“Have you been injured?” No longer just a query for auto accident victims, plaintiffs must increasingly be able to answer “yes” to that question before bringing suits for violations of statutory rights.

Once upon a time, a technical violation was enough. However, following the Supreme Court’s decision in Spokeo v. Robbins (2016), courts have been increasingly reluctant to permit legal claims, including under employment-related statutes, for technical statutory violations. Instead, as discussed below, plaintiffs must often demonstrate they were actually injured before their lawsuit proceeds.

To have “standing” to bring a claim, essentially a person must be able to demonstrate that he/she has a personal stake in the outcome of the controversy sufficient to stand before the court. In Spokeo, the Supreme Court detailed the requirement that an injury be “concrete” and “particularized” to establish “standing.” The Court found that, although an injury need not be tangible, it must be “real,” and not “abstract.”

Many federal courts have interpreted this guidance narrowly. For example, in Groshek v. Time Warner Cable (2017), one federal appellate court found that a plaintiff’s alleged technical violation of the Fair Credit Reporting Act requirement that there be a “standalone” clear and conspicuous disclosure that the consumer report in question might be obtained for employment purposes was not sufficient to establish federal standing. Indeed, in Stacy v. Dollar Tree Stores, Inc. (2017), a court in the Southern District of Florida highlighted the nationwide trend in federal courts that “violation of the FCRA’s stand-alone document requirement does not automatically cause a concrete injury.”

State courts have begun to follow suit in their interpretation of state law. One such example has important implications for employers. The Illinois Biometric Information Privacy Act (740 ILCS 14/1 et seq.) (“BIPA” or the “Act”) was passed in 2008 to help protect against the rising risk of identity theft. BIPA requires private entities that collect, use or store to biometric identifiers and/or biometric information to adopt publicly available written policies that establish guidelines for the destruction of such information and retention schedules. Additionally, BIPA mandates that such entities obtain subjects’ written consent prior to collecting such biometric identifiers and/or information. This statute implicates many employers who implement timekeeping systems that require employees to scan their finger to clock in and out.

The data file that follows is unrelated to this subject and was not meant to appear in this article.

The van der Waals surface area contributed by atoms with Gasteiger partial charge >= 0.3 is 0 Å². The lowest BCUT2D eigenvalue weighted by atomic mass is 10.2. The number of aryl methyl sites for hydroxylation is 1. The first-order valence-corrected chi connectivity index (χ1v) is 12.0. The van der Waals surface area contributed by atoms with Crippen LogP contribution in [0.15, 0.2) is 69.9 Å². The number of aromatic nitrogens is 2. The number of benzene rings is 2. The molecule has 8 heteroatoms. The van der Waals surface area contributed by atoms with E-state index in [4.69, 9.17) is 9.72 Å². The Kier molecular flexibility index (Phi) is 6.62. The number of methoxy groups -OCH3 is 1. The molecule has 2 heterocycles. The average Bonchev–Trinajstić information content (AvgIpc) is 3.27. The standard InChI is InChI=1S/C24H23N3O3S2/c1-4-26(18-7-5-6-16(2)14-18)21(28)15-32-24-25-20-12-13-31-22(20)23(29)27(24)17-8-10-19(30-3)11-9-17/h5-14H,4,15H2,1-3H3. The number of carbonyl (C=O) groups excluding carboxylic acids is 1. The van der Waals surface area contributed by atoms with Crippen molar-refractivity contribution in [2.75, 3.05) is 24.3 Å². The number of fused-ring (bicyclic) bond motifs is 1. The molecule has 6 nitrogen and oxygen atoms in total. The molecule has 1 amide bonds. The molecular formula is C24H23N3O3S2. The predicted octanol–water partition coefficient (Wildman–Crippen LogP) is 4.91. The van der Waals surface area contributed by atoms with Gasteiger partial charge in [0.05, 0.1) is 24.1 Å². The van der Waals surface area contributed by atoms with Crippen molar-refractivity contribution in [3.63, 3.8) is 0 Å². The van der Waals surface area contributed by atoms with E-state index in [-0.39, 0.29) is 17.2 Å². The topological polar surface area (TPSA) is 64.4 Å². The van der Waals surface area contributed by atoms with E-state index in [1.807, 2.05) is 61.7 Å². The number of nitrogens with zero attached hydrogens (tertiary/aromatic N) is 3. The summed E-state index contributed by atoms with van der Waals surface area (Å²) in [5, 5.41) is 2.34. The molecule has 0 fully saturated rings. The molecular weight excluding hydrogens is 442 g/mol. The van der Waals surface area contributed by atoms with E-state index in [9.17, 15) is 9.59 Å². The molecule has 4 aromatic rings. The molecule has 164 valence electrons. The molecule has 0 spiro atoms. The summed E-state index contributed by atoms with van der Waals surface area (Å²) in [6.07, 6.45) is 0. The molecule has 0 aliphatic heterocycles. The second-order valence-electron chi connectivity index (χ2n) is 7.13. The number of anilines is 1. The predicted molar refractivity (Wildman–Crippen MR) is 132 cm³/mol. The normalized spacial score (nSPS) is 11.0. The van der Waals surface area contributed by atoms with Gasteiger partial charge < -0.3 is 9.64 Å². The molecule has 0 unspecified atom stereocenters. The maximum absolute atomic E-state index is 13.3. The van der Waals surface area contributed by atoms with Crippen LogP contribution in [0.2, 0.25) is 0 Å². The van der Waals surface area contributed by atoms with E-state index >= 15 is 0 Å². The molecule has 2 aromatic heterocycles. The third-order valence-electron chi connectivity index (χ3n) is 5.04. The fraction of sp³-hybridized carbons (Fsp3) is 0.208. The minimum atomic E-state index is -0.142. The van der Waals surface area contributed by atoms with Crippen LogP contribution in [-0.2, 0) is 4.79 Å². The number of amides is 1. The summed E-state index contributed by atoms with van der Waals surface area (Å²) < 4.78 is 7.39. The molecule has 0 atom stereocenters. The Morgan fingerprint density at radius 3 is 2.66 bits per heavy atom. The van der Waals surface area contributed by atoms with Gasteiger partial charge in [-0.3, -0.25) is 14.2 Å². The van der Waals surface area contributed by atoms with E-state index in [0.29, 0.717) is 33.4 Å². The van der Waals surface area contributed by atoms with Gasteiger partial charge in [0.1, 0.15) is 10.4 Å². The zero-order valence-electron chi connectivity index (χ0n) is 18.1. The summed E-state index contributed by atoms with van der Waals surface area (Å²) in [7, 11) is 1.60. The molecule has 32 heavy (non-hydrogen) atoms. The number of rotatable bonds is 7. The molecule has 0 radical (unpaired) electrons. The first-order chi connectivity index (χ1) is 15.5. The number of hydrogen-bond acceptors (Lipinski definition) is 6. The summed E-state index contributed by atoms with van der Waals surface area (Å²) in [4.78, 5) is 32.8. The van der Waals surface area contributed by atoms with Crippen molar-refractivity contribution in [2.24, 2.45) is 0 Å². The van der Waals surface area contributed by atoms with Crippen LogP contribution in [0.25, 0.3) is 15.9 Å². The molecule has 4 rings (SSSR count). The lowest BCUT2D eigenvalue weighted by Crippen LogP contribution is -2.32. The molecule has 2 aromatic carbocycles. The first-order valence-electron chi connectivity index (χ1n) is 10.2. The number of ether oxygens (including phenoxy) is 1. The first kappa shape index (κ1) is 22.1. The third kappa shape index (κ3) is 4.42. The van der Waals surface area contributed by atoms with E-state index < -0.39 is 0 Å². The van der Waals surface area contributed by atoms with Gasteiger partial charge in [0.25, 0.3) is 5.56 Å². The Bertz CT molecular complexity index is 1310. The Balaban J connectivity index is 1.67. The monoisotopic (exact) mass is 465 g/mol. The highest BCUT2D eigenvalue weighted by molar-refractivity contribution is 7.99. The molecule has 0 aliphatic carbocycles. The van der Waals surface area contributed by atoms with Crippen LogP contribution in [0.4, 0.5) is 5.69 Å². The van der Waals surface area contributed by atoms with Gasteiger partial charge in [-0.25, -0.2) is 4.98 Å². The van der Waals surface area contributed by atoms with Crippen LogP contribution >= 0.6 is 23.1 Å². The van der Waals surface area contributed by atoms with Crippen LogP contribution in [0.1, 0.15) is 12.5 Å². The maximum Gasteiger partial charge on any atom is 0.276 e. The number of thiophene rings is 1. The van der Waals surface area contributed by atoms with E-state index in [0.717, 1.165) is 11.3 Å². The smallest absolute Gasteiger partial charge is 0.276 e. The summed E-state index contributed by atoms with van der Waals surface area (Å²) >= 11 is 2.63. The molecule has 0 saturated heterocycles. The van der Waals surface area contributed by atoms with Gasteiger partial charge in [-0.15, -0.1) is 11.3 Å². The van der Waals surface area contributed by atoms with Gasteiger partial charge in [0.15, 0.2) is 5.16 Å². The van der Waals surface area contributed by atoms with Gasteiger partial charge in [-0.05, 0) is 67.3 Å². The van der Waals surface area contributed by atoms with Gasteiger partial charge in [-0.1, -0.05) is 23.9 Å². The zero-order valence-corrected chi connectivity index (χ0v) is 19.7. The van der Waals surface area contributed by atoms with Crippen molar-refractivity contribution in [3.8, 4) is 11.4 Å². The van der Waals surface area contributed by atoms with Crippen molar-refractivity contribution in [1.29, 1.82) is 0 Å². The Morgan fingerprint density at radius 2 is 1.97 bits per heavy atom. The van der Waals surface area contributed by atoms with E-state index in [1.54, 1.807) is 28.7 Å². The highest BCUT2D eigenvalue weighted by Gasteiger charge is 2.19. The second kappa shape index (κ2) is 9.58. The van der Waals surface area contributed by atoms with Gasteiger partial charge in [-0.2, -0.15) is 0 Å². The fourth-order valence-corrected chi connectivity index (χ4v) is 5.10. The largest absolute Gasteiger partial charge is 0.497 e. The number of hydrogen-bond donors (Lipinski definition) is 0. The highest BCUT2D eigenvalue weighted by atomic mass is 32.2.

A cause of action under BIPA only accrues if potential plaintiff qualifies as a “person aggrieved” under the Act. Until recently, however, the definition of this term was an open question. However, in Rosenbach v. Six Flags Entertainment Corporation, et. al (2017), an intermediate Illinois appellate court has now determined that a “person aggrieved” by such a violation must allege some actual harm and not just a technical violation of the Act.

In Rosenbach, the plaintiff contended that when her son had purchased a season pass for an amusement park (Great America), Great America collected his biometric identifiers by taking his fingerprint without obtaining consent or disclosing its plan for destruction/retention of such information under BIPA. The court concluded the plaintiff had not alleged she suffered any actual injury – rather, she simply claimed that, “had she known of defendants’ conduct,” she would not have allowed her son to purchase a season pass. Notably, the Rosenbach court relied on another case McCollough v. Smarte Carte, Inc., in which a federal district court also found that a plaintiff must allege a concrete harm (and not mere technical violations) under BIPA in order to state a claim under the statute.

Accordingly, employers should be aware that, if an employee asserts claims based on a technical violation of a statute, there may be a defense that the employee has not suffered a concrete injury.